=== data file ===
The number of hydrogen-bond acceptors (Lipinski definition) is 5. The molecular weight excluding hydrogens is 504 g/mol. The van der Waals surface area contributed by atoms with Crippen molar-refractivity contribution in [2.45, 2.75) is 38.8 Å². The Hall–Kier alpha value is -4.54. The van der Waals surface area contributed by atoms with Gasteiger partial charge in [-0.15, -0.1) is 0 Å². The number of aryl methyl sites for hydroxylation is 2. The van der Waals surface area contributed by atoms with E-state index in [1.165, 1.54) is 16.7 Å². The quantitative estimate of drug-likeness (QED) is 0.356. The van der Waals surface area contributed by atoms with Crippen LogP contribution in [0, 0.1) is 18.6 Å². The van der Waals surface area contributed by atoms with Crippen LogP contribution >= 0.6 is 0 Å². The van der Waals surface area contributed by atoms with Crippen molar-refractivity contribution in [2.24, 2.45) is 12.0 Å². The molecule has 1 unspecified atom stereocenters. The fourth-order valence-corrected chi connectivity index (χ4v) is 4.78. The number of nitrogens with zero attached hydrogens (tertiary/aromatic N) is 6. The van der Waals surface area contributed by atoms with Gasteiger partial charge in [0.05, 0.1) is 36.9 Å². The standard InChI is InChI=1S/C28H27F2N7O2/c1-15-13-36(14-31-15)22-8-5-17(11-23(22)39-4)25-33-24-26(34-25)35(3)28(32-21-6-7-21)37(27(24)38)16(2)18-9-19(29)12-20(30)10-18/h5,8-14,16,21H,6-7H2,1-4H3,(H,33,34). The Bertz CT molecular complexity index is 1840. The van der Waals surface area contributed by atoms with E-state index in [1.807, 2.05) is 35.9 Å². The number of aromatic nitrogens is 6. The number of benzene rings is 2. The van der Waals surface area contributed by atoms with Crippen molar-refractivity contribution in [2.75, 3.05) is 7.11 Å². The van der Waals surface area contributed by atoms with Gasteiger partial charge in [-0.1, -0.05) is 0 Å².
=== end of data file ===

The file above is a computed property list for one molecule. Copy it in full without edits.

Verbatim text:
The number of hydrogen-bond acceptors (Lipinski definition) is 5. The molecular weight excluding hydrogens is 504 g/mol. The van der Waals surface area contributed by atoms with Crippen molar-refractivity contribution in [2.45, 2.75) is 38.8 Å². The Hall–Kier alpha value is -4.54. The van der Waals surface area contributed by atoms with Gasteiger partial charge in [-0.15, -0.1) is 0 Å². The number of aryl methyl sites for hydroxylation is 2. The van der Waals surface area contributed by atoms with E-state index in [1.165, 1.54) is 16.7 Å². The quantitative estimate of drug-likeness (QED) is 0.356. The van der Waals surface area contributed by atoms with Crippen LogP contribution in [0, 0.1) is 18.6 Å². The van der Waals surface area contributed by atoms with Crippen LogP contribution >= 0.6 is 0 Å². The van der Waals surface area contributed by atoms with Crippen molar-refractivity contribution in [2.24, 2.45) is 12.0 Å². The molecule has 1 unspecified atom stereocenters. The fourth-order valence-corrected chi connectivity index (χ4v) is 4.78. The number of nitrogens with zero attached hydrogens (tertiary/aromatic N) is 6. The van der Waals surface area contributed by atoms with Gasteiger partial charge in [0.05, 0.1) is 36.9 Å². The standard InChI is InChI=1S/C28H27F2N7O2/c1-15-13-36(14-31-15)22-8-5-17(11-23(22)39-4)25-33-24-26(34-25)35(3)28(32-21-6-7-21)37(27(24)38)16(2)18-9-19(29)12-20(30)10-18/h5,8-14,16,21H,6-7H2,1-4H3,(H,33,34). The Bertz CT molecular complexity index is 1840. The van der Waals surface area contributed by atoms with E-state index in [1.807, 2.05) is 35.9 Å². The number of aromatic nitrogens is 6. The number of benzene rings is 2. The van der Waals surface area contributed by atoms with Crippen molar-refractivity contribution in [2.75, 3.05) is 7.11 Å². The van der Waals surface area contributed by atoms with Gasteiger partial charge in [-0.1, -0.05) is 0 Å².